Zoning off areas is not about shutting down entire fishing industries, as Jerry Mendez and his fellow fishers now know. It is about ensuring there are fish to catch and habitats to harbour them well into the future. The rationale is a simple one. In order to protect the full range of marine life and restore the productivity of our seas, we need to set aside areas where marine ecosystems are left undisturbed, just as with national parks on land. Marine reserves are areas of the ocean where there are no extractive or destructive practices – that is to say, you can’t take it and you can’t break it. They become safe-havens for all marine creatures.

It doesn’t matter which part of the ocean scientists look at, their studies all draw the same conclusion: where marine reserves have been established, the numbers of fish rapidly increase, as does the size of the animals in the reserves. And, over time, the variety of marine life within the reserves often increases too.

If female fish are left to grow bigger, they become more productive because they create many more eggs of better quality. A general rule of thumb is that when a female doubles in length she produces eight times as many eggs. Eggs and larvae from fish protected in reserves drift out into surrounding waters, so helping restock neighbouring fishing grounds. Since the ocean is not constrained by fences or walls, fish will also swim beyond the reserve boundaries. This in turn has been shown to generate bigger catches in fishing grounds.

Reserves are, however, about more than the fish. Leaving one species alone but fishing out the rest or destroying where they live, feed and breed is not going to produce a healthier ocean. By protecting habitats and establishing a network of reserves, all marine life is given the chance to become more productive and the ocean ecosystem can be restored in its entirety.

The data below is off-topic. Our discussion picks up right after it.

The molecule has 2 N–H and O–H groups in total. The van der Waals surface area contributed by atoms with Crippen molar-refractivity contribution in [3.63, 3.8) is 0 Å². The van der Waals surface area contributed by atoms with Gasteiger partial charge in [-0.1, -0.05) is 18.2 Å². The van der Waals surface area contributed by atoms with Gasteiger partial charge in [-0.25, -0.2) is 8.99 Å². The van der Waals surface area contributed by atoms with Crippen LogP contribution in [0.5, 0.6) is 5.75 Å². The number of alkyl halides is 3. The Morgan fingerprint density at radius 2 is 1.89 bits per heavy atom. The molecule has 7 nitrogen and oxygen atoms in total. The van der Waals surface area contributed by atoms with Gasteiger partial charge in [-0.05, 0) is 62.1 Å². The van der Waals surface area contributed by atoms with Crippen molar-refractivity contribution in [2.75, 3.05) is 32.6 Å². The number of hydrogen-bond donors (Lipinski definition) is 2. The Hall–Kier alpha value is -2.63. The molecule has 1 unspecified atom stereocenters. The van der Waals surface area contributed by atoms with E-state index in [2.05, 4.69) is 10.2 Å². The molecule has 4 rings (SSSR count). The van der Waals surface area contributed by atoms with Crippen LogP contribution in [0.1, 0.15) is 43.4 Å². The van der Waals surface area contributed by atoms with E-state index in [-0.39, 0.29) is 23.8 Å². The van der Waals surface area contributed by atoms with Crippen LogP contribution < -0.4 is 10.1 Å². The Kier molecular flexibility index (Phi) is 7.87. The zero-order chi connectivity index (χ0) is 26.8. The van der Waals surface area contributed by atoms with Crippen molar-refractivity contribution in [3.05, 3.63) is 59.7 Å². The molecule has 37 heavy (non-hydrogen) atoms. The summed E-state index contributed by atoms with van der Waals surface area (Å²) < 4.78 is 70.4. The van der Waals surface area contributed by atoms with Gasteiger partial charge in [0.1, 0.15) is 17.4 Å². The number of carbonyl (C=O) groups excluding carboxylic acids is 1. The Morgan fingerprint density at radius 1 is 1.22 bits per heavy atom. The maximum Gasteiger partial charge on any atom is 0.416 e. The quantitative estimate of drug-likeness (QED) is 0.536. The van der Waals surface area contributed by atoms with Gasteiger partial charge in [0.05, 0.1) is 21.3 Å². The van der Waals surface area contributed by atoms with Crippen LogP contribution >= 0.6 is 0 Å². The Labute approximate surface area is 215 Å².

Many of us have experienced the wonder of national parks on land. We know how successful they can be at safeguarding biodiversity, protecting endangered species and even bringing them back from the brink of extinction. We know this tool works on land. Isn’t it time we charted a course for the future health of our oceans: a global network of properly enforced marine reserves?

It’s simple. We know it works. It’s time to act.

  • *diving with nets, a method introduced to the Philippines by Japanese fishers in the late 1930s.
  • *Sara Holden* works for Greenpeace International. Additional contributions from Richard Page and Karen Sack, who also work for Greenpeace International. The Greenpeace Defending Our Oceans expedition has been running since November 2005, exposing the threats and celebrating the beauty of the oceans and pushing for a global network of properly enforced marine reserves. http://oceans.greenpeace.org

    New Internationalist issue 397 magazine cover This article is from the January-February 2007 issue of New Internationalist.